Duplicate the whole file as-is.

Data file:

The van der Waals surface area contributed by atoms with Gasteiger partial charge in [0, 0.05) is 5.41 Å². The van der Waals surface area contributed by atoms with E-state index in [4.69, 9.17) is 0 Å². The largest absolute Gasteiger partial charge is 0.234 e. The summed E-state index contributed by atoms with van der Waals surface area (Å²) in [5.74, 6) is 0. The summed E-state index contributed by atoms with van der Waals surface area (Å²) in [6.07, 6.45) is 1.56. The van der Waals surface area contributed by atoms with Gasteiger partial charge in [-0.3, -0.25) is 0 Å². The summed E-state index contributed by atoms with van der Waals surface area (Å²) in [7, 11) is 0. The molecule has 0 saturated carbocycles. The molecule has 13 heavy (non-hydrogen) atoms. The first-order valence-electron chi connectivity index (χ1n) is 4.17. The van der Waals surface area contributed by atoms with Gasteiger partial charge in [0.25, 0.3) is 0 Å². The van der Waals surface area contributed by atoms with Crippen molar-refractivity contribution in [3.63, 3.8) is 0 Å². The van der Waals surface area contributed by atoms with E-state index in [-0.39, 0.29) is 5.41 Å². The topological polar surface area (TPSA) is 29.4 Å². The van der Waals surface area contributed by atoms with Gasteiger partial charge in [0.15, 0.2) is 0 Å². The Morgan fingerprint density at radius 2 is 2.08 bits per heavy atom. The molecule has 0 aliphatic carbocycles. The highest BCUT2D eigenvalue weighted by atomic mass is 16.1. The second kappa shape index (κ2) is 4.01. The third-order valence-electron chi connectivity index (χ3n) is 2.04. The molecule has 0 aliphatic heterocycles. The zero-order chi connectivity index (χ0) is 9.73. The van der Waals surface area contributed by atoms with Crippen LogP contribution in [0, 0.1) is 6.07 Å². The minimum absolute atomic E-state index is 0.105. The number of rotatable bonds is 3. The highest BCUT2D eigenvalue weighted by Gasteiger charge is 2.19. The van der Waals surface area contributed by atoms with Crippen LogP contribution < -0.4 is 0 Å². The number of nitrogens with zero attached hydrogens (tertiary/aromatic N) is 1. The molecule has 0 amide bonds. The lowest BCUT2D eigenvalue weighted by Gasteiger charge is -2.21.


The van der Waals surface area contributed by atoms with Gasteiger partial charge in [0, 0.05) is 5.41 Å². The van der Waals surface area contributed by atoms with E-state index in [4.69, 9.17) is 0 Å². The largest absolute Gasteiger partial charge is 0.234 e. The summed E-state index contributed by atoms with van der Waals surface area (Å²) in [5.74, 6) is 0. The summed E-state index contributed by atoms with van der Waals surface area (Å²) in [6.07, 6.45) is 1.56. The van der Waals surface area contributed by atoms with Gasteiger partial charge in [-0.3, -0.25) is 0 Å². The summed E-state index contributed by atoms with van der Waals surface area (Å²) in [7, 11) is 0. The molecule has 0 saturated carbocycles. The molecule has 13 heavy (non-hydrogen) atoms. The first-order valence-electron chi connectivity index (χ1n) is 4.17. The van der Waals surface area contributed by atoms with Gasteiger partial charge in [0.25, 0.3) is 0 Å². The van der Waals surface area contributed by atoms with Crippen molar-refractivity contribution in [3.63, 3.8) is 0 Å². The van der Waals surface area contributed by atoms with E-state index in [-0.39, 0.29) is 5.41 Å². The topological polar surface area (TPSA) is 29.4 Å². The van der Waals surface area contributed by atoms with Gasteiger partial charge in [0.15, 0.2) is 0 Å². The Morgan fingerprint density at radius 2 is 2.08 bits per heavy atom. The molecule has 0 aliphatic carbocycles. The highest BCUT2D eigenvalue weighted by atomic mass is 16.1. The second kappa shape index (κ2) is 4.01. The third-order valence-electron chi connectivity index (χ3n) is 2.04. The molecule has 0 aliphatic heterocycles. The zero-order chi connectivity index (χ0) is 9.73. The van der Waals surface area contributed by atoms with Crippen LogP contribution in [0, 0.1) is 6.07 Å². The minimum absolute atomic E-state index is 0.105. The number of rotatable bonds is 3. The highest BCUT2D eigenvalue weighted by Gasteiger charge is 2.19. The van der Waals surface area contributed by atoms with Crippen LogP contribution < -0.4 is 0 Å². The number of nitrogens with zero attached hydrogens (tertiary/aromatic N) is 1. The molecule has 0 amide bonds. The lowest BCUT2D eigenvalue weighted by Gasteiger charge is -2.21.